Losing your job often comes on suddenly. Even if you had seen signs of your job's demise and were planning an escape hatch, the actual dissolution of your job still can feel like a smack in the face. In many cases, losing a job is like a death.
As such, many people find themselves grappling with unfamiliar emotions while they also must gear up for and conduct a job search, quickly. Feelings of unworthiness, fear, insecurity and even anger may circulate, leading to tears, aggressive behavior, reclusiveness, over-sharing, desperation, paralysis by analysis and more.
All the while, the drumbeat of finding a new job marches on, with or without your positive energy. And each day that passes without a job offer feels like weeks, weeks feel like months. Figuring out how to wrangle down bills until the next paycheck spurs further anxiety.
However, examining and unwinding from the negativity that has you all knotted up—if done well--can allow you to move ahead while also creating residual gains only possible from such a loss.
Some of the potential gains of job loss follow.
1. Reconnect with and sharpen your goals. Encapsulated in the borders of a day-to-day job, you kept your mind on the company goal but had no time to focus on personal aspirations. Your own goals, therefore, began to fade. With more time to examine and percolate on your next steps, you are now free to create a new picture 'target' that helps you aim your arrow.
2. Build a new story punctuated with the exclamation points of your achievements, including the nuances of your unique value. Take time to articulate your resume in a way that not only makes your future employer's heart race, but also makes your own heart sing.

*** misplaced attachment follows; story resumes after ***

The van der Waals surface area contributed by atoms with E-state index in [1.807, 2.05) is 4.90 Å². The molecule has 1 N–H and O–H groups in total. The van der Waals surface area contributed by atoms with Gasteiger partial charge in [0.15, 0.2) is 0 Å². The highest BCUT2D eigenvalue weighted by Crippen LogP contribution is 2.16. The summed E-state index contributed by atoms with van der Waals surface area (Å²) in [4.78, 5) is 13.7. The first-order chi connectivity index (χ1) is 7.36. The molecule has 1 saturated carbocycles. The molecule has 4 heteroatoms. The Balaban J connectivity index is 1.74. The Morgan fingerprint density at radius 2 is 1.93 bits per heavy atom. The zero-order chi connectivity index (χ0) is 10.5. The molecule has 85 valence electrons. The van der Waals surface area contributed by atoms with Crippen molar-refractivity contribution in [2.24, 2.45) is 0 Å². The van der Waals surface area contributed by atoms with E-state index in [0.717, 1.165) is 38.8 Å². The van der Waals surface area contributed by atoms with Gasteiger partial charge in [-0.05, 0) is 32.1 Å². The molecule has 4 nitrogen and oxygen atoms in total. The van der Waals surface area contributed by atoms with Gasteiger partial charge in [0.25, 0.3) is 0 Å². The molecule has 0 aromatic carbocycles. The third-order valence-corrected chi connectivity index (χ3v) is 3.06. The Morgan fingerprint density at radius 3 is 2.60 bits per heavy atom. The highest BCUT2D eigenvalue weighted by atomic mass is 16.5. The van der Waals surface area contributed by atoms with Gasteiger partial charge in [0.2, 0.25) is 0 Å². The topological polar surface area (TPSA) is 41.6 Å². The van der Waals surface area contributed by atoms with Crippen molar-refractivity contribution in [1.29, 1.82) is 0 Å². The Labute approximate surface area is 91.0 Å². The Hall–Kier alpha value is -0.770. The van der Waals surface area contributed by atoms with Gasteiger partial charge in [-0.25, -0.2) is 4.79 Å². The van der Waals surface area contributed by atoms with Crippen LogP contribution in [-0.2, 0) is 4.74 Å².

3. Feel vulnerable. While many of us feel at our strongest when our jobs and our lives are humming along, we often begin to take it all for granted, feeling over-confident. Outside storms, circumstances, personalities, the economy, marketplace shifts and many other factors can disrupt your life and career in an instant. A loss of a job is just one result of such a disruption.
Allowing the feelings to flow can be therapeutic and sensitizing. You can use this period of heightened awareness and sensitivity to make modest, or even major changes that may have a profound and lasting effect on your (and your family's) future.
4. Ask for help. Reaching out for help, whether it's professionally to a career strategist or to a friend or family member. is an opportunity to allow others to serve you during your struggle. People instinctively like to help others who are hurting, and if you reach out for help, you often can find solutions that you never would have come up with on your own.
5. Get healthy. Often losing a job is in tandem with leaving a toxic work environment. If that is the case for you, then unsuctioning yourself from the noxious office walls will actually shore up your attitude and possibly even, your physical health. Workers caught up in the web of toxicity often report ulcers, migraines and even much worse, as a result of internalizing stress and pressure. By leaving this negativity behind, you can chart a new, more vigorous course, physically and mentally.